Now don’t get me wrong: of course, the car system doesn’t begin to rival the abilities of either its illustrious Meridian forebear (which cost £2000+ even back then) or the latest state-of-the-art Meridian surround processor, the ultra-sophisticated, uber-expensive 861 (shown above).

The car system costs a comparatively moderate £995, so naturally it’s a sonic compromise next to a living-room-orientated Meridian system.

More after the break

Yet for all that, this is a system any Meridian lover will find instantly recognisable. It comes with 17 individual drive units (optimistically described as ‘speakers’ in the PR blurb) including three-way clusters of 25mm tweeter, 10cm midrange and 16.5cm bass drivers in each front door, a dedicated 10cm mid plus 25mm coax unit mounted in the centre of the dash, more 10cm mids and 25mm tweeters in each rear door  and even a pair of dedicated ‘surround’ speakers – of the same type and configuration as the centre speaker – mounted at the back of the car. There’s a 20cm subwoofer under the seat, too.

As is Meridian’s wont, there’s little special about the makeup of each drive unit in itself: what’s clever is how each is controlled and actively driven, using 825W of Class D digital power amplification.

Every speaker is moderated by Meridian DSP processing, complete with digital crossover management and ‘Cabin Correction’ equalization, designed to optimize the speakers’ efforts to suit the acoustic properties of the car’s interior.

Not too bad, although it’s worth highlighting that said price accounts solely for the processing and speakers: if you want to add a touchscreen interface, a hard-disk-based ‘virtual CD drive’ able to store up to ten CDs and a satellite-navigation system with dual-view screens and a DVD drive, be prepared to spend a fair bit more.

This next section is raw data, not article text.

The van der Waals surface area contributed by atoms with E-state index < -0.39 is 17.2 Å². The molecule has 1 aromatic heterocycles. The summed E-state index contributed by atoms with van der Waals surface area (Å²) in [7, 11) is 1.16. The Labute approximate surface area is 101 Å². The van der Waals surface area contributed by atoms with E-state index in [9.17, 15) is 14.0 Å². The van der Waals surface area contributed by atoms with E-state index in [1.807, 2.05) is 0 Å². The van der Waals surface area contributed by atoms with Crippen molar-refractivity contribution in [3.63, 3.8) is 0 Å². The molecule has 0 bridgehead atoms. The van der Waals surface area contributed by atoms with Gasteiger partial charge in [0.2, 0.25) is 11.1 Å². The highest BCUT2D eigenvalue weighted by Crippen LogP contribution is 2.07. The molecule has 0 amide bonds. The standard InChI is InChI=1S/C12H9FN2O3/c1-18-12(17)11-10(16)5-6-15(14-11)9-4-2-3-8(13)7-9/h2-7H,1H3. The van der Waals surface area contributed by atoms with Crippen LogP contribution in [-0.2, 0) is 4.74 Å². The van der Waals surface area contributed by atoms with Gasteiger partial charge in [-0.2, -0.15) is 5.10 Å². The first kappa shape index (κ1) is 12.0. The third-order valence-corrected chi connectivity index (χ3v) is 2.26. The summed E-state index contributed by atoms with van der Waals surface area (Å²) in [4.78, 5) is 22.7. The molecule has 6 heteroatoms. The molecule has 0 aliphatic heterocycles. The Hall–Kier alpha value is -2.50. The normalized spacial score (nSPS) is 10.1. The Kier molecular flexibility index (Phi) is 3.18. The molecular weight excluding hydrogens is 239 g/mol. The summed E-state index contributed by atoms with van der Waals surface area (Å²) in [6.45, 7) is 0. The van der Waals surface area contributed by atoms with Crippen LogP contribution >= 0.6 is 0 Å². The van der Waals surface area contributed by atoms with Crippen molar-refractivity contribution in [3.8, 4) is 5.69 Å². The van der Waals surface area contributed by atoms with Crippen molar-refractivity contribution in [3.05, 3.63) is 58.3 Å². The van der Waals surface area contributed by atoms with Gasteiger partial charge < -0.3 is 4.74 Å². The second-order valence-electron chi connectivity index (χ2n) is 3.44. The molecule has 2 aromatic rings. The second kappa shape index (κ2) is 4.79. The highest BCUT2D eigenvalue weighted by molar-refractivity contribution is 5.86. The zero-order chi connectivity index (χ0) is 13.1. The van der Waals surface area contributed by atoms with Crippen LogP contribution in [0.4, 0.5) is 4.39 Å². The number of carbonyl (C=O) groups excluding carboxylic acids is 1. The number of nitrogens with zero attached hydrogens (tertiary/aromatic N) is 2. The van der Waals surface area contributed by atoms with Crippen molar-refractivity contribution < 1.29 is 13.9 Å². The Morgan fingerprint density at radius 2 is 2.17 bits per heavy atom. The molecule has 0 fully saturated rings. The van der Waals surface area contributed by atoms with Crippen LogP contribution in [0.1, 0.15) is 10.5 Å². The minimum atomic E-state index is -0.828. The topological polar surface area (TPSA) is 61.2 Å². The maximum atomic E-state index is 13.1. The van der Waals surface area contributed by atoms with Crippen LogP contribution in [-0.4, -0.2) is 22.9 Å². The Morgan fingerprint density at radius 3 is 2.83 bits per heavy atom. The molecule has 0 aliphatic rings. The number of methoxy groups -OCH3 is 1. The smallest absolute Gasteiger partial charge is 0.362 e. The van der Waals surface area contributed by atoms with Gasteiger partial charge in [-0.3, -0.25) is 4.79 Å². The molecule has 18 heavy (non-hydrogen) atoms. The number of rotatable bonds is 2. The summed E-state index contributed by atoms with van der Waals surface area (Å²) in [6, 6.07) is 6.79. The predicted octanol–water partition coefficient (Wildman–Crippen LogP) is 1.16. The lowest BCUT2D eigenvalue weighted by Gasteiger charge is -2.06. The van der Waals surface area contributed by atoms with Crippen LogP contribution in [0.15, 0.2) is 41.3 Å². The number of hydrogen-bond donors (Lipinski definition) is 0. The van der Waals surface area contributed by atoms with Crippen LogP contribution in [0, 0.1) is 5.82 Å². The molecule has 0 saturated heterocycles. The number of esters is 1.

Whether you choose to tick those option boxes is down to you and your wallet, but I’d urge anyone with an interest in music to at least opt for the Surround Sound system (there’s a cheaper Meridian option available too, but not having heard it, I can’t vouch for its ability).

It’s a fantastic listen: its treble is smooth and composed without being overly polite, its bass is forthright and articulate, and a taut, unburstable character pervades every aspect of its presentation. As with Meridian’s living-room hi-fi, you frequently find yourself listening to it at far louder volumes than with other systems, simply because it’s so uncoloured and seamless.

There’s no lag to the bass, and because so many large, powerful drive units are located well forward in the car, the system carefully avoids the disconnected boom-thud crash you sometimes get from in-car set-ups based around powerful subwoofers.

Finally – again, like the company’s living-room-orientated kit – the Meridian set-up sounds best when listened to in its Trifield mode, rather than the Dolby Pro-Logic IIx or DTS Neo:6 options also provided. Imaging is spellbindingly good, especially with a high-quality female vocal.

Verdict

On the evidence of this system, it’s no surprise that Jaguar has opted to fit its new XJ Ultimate with Meridian kit too (and to judge on the specs in the press release, that car’s system looks to be even better than this one).

I’d expect other cars in the Jaguar-Land Rover portfolio to follow suit just as soon as is possible. Like I said at the start, it’s the beginning of an exciting new chapter for Meridian, one we look forward to following in the months to come.

MORE: Meridian Surround Sound System review – Jaguar F-Type